I see no reason why it should not be the "one pointed mind" that Dmytro rejects so badly, for that matter.

But I also see no reason why the meaning of the word should not be derived from the noun Eka & the √ गम् Gam - as it is a new word.
Buddha had to make it up, from "something".

Don't ask me why the Brahmins of the Vedic times, never used this word?
Maybe, I suppose, that discriminating between the external and the internal, and having the internal being the one (between two), was not much into a Vedic Brahman idea of a Self. Was it?
But that is pure speculation, I agree.

On the other hand, we are faced with someone, (Buddha,) that had to make up a NEW WORD from scratch. And what did he pick up?
Eka + √ गम् Gam OR Eka + √ अङ्ग् aṅg (√ ag or √ aṅk)
Does that sound ridiculous?
Dhammanando wrote: Besides this, one further problem with your proposal is that ekaggatā is plainly a noun, but you have translated it as a past participle: “caused to obtain an understanding of .... (the one).” If you wanted to make your proposed participial construal into a noun, then its form would not be ekaggatā but rather ekaggatatā. But no such word exists.
Sk. गत gata = pp. √ गम् gam
Although it is true that it is a past passive participle. But again - would it make any difference.
There are indeed quite a lot of participles attached to √gam:
Past Passive Participle: gata m. n. gatā f. - Past Active Participle: gatavat m. n. gatavatī f. - Present Active Participle: gacchat m. n. gacchantī f. -
Present Passive Participle: gamyamāna m. n. gamyamānā f. - Future Active Participle: gamiṣyat m. n. gamiṣyantī f. - Future Passive Participle: gantavya m. n. gantavyā f. - Future Passive Participle: gamya m. n. gamyā f. - Future Passive Participle: - gamanīya m. n. gamanīyā f. - Perfect Active Participle: jagmivaḥ m. n. jagmuṣī f.

I am not much into that red herring "grammar nazi" stuff.

As you see, I do delve in the grammar a bit - But I must say that I favor meaning (lexicography) over grammar. And I love to go into the texts, to check those lexicons' references.
What the point of having the right participle, if the meaning is erroneous.

Good day, Sir.
In this world with its ..., Māras, ... in this population with its ascetics.... (AN 5.30).
------
We are all possessed - more or less.
------
And what, bhikkhu, is inward rottenness? Here someone is immoral, one of evil character, of impure and suspect behaviour, secretive in his acts, no ascetic though claiming to be one, not a celibate though claiming to be one, inwardly rotten, corrupt, depraved. This is called inward rottenness.”
SN 35.241
------
https://justpaste.it/j5o4

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Re: Is There Clear Delineation Of What Is/Not "Early Buddhism"?

Post by Dhammanando » Sat Jul 22, 2017 7:45 pm

Dhammanando wrote:By the way, may I ask, have you actually studied any Pali or Sanskrit, or does your research just consist in ransacking 19th century dictionaries?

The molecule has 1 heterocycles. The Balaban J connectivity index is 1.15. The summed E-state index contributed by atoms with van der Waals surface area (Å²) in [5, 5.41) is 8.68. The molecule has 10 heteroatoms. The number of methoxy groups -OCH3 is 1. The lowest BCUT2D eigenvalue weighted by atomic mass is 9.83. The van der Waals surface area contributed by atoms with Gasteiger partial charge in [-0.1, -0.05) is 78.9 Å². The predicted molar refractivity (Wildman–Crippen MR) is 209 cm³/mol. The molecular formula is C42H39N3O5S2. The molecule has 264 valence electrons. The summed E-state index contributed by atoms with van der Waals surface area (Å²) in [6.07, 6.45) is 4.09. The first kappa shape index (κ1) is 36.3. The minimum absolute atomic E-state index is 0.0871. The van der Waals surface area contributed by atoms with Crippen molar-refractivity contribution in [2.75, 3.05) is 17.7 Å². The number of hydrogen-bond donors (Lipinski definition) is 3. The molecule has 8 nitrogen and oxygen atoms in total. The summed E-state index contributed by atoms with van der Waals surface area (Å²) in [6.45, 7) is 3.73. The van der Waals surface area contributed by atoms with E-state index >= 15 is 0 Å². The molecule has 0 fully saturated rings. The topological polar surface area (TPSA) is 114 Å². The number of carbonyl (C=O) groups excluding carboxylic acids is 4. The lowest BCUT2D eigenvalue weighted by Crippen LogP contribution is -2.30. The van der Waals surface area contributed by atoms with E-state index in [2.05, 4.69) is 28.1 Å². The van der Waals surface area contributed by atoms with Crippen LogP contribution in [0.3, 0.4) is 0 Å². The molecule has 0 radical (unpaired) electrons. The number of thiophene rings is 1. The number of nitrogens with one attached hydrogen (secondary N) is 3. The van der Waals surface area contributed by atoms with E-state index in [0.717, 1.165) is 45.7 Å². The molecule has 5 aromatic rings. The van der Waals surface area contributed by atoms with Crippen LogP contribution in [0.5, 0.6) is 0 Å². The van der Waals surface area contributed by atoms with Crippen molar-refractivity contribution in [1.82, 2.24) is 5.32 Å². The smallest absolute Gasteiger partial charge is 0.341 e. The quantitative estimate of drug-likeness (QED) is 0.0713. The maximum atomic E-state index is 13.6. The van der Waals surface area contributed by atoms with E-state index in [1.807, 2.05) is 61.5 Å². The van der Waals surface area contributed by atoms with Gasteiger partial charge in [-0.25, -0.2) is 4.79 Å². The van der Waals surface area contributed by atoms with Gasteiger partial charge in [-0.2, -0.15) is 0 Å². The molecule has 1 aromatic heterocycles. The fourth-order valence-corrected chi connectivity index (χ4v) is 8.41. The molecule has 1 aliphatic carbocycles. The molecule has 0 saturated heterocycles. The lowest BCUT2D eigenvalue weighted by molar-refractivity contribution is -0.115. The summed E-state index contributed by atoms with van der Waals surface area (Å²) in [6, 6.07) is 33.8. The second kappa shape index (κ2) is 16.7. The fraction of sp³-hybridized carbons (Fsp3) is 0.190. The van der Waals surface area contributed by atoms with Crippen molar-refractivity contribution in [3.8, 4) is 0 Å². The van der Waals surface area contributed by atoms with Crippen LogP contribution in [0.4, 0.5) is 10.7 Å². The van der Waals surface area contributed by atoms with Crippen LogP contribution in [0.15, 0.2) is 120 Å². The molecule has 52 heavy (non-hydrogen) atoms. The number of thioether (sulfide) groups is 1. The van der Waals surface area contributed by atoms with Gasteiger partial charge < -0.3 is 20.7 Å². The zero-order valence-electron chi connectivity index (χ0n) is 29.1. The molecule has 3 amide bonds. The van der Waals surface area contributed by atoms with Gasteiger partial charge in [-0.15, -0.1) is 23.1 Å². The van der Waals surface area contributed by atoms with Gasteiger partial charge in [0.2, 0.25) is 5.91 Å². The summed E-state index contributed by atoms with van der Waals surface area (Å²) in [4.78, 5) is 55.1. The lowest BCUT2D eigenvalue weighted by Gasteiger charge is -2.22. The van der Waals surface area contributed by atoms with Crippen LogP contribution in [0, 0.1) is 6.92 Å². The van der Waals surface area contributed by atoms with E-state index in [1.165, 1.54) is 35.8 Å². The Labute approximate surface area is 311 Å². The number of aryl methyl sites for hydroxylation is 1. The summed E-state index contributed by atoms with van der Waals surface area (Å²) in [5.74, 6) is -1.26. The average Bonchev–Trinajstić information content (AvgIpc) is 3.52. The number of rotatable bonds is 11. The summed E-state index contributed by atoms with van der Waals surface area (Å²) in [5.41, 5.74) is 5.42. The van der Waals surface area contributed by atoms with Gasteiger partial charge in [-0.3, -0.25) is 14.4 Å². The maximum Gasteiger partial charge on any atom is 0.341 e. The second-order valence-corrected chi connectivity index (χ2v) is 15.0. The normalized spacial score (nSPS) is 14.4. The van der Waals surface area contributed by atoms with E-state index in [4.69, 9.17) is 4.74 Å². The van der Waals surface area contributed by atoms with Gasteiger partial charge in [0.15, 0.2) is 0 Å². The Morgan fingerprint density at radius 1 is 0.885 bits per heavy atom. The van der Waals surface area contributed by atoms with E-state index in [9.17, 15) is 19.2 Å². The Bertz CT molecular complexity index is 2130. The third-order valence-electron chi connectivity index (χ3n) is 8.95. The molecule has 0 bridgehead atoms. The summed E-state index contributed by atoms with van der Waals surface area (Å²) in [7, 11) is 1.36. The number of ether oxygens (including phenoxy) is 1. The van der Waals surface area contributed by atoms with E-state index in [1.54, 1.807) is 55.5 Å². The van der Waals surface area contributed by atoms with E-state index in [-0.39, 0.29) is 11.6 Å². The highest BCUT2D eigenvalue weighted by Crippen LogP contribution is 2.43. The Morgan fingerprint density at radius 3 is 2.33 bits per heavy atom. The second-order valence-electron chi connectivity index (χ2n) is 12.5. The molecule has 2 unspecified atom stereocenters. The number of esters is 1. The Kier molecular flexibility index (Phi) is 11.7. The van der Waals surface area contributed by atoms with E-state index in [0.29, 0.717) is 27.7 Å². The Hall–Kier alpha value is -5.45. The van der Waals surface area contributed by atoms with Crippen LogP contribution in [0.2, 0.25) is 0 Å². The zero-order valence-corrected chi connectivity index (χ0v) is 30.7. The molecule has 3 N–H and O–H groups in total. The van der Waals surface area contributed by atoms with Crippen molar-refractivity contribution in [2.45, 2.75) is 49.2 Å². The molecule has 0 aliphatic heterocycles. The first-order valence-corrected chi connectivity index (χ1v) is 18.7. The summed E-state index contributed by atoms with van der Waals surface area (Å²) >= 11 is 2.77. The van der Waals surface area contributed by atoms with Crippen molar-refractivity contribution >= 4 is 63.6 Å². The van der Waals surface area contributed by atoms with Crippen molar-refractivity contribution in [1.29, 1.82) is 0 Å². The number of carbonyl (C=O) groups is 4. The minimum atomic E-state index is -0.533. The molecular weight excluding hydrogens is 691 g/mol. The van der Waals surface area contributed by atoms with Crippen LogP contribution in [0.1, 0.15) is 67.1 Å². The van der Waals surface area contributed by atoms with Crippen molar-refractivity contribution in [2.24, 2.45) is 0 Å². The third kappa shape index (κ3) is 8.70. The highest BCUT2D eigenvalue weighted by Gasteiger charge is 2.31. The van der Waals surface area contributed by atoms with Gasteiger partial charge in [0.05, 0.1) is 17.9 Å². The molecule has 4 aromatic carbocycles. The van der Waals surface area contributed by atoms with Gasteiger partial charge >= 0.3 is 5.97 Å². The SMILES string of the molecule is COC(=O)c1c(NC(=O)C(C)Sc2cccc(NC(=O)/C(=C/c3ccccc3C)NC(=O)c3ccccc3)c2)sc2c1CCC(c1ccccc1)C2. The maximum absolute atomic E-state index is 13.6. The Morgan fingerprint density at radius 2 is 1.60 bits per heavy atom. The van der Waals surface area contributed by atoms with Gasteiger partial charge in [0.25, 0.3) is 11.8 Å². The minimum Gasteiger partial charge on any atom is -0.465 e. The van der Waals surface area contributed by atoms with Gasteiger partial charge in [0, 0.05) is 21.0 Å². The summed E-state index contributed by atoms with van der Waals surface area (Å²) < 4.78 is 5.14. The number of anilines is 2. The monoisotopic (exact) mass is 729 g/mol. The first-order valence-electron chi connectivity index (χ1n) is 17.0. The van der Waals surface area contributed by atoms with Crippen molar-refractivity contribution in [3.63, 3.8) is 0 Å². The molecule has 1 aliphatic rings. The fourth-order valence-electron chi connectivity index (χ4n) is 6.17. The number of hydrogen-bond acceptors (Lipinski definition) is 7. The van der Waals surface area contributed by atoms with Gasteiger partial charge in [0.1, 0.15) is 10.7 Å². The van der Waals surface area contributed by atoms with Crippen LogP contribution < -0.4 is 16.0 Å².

ToVincent wrote:I am not much into that red herring "grammar nazi" stuff.
Your latest post confirms my suspicion that you haven't a clue how either of the two languages work and are incompetent to evaluate what is a tenable analysis of a word and what is not. I prefer not to spend any more time addressing your pseudo-scholarship.

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Re: Is There Clear Delineation Of What Is/Not "Early Buddhism"?

Post by ToVincent » Sat Jul 22, 2017 8:57 pm

Dhammanando wrote: Your latest post confirms my suspicion that you haven't a clue how either of the two languages work ...
This kind of easy ostracism, certainly fits your desiderata alright.
Usual sectarian tactic.
Yet, the little lesson on the participle of √ gam (you seemed not to be aware of,) seems to prove the contrary.

O, I know, I did forget the "being" in my reading of the P.P. participle of √ gam. (https://justpaste.it/1970m)
Damn me! - Huge difference it seems. Big deal!
Do I have though, as a low life human, to be eradicated from the face of this earth, so full of maras, Brahmas, .... and lower beings like me who, sometimes, don't want to play "kasiṇa" - (AN 10.26), or enjoy the carnal feelings of this world; unjudgementaly and without restrictions?
Tell me , Sir?
Am I some kind of a .... "bad" Buddhist?
Dhammanando wrote: ... and are incompetent to evaluate what is a tenable analysis of a word and what is not.
Maybe, then.
In the meantime, I will state something quite basic and rational:
How do you define a noun like ekacitta?
Often by a past passive participle. Don't you? - like "being absorbed (thought, ... whatever) in one".
Or else, ekatāna? > being directed (having the mind fixed) to one object only. Etc.,etc.

So, where do you start from, when a word does not exist yet?
Don't you define it (with participles), before you make a noun out of it?
Then, how do you define that noun, once "made up"? ........
Dhammanando wrote: ...I prefer not to spend any more time addressing your pseudo-scholarship.
I won't mind a bit. I'll do the same.

Note: (more important than this petty grammar flack)
Don't get me wrong on that speculation above, about the Brahmins, etc.
I am not saying that the Buddha did make a "self" out of that "one of two," aka the "internal".
I mean there, that, after getting rid of the influence on the senses (external) - one should get into seclusion (viveka,) in the "internal", to work out the form part. Then do away with the form part and get to the formless, ...., so on and so forth.